News from the Tennessee Valley Opinion
THURSDAY, JUNE 14, 2007
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LETTERS TO THE EDITOR

Responsible owners spay and neuter their pets

To The Daily: I am writing in response to the article regarding the new Morgan County Animal Shelter. I am glad to hear that this is in the works. But I was also appalled at the rate of euthanasia at the current shelter. According to the numbers given in the article, 83 percent of animals taken into the shelter are killed. Does that upset anyone besides me? Building a new shelter may help the problem but it certainly will not solve it. The bottom line is that we have a problem with people not having their pets spayed or neutered. You can build shelters all day, but as long as animals are not fixed and are allowed to breed freely, we are fighting a losing battle.

What Morgan County desperately needs is a low-cost spay/neuter program as well as a program to educate citizens on the benefits of this procedure. Huntsville currently has the SNAP program (Spay/Neuter Action Project). All one has to do is print a certificate off the computer and schedule an appointment with one of the participating vets. The cost is $40-$65 depending on your pet’s sex and size. This is for anyone.

Why can’t the vets in Morgan County join together to participate in this? I’m sure they wouldn’t make any money on these procedures but they’d be doing a huge service to the community and preventing the unnecessary deaths of hundreds of animals.

Another suggestion I would make is to add a small spay/neuter clinic to either of the new shelters. Hopefully, this could be staffed by volunteers. If 10 vets donated one day a month and performed 10 procedures a day, that would be 1,200 animals spayed/neutered each year. What a difference that could make in the overpopulation problem we have.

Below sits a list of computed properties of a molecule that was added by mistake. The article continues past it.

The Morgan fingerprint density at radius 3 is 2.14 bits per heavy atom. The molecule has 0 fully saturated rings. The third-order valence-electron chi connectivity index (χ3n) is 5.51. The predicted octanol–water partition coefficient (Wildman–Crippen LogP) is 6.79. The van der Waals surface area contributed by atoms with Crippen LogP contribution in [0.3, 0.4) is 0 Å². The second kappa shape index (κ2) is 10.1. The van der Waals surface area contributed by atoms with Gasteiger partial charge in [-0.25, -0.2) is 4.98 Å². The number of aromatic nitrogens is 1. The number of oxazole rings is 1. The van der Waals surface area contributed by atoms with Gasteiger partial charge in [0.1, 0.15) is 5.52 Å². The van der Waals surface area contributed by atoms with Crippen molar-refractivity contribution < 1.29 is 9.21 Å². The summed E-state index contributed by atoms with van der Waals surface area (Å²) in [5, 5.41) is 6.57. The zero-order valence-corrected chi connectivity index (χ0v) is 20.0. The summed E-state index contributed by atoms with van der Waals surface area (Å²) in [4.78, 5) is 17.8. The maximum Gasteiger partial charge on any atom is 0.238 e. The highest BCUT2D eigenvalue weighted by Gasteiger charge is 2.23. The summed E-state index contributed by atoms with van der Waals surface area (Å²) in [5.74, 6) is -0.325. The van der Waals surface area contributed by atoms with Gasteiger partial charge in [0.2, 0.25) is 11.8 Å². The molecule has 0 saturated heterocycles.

Susie Burgess
Hartselle

Smoking a health issue

To The Daily: You recently printed a letter from a Priceville citizen who suggests that the proposed ban on smoking in public places is not a health issue. Considering the overwhelming scientific evidence against smoking that is available today, I couldn’t disagree with him more. This is a public health issue plain and simple.

The overwhelming majority of U.S. adults (approximately 70 percent) do not smoke. And although an alarmingly high rate of minor children and teens do smoke, most all would agree that none of our underage children should smoke. So when one looks at our population as a whole including children, 80-85 percent does not smoke.

If one of the large manufacturing plants on the Tennessee River in our city were pumping known carcinogens into our air or waterways, do you think the City Council would say that is their “fundamental right as Americans” to do so? I don’t think so. They would shut that plant down in a New York minute and rightly so. Why? Because the public health in general is at risk and they are duty bound as our elected representatives to do something about it when we as individuals cannot.

When public health or safety issues are in play, the greater good for the public in general always trumps individual rights. We have laws that limit civil rights in virtually every aspect of our lives. They admittedly restrict individual rights but for the most part they do so for the greater good of the public at large. And most of us accept that as a price we are willing to pay for the privilege of living in a democratic society.

This really should be a “no brainer” for the City Council if they will just look at the facts.

John H. Buchanan
Decatur

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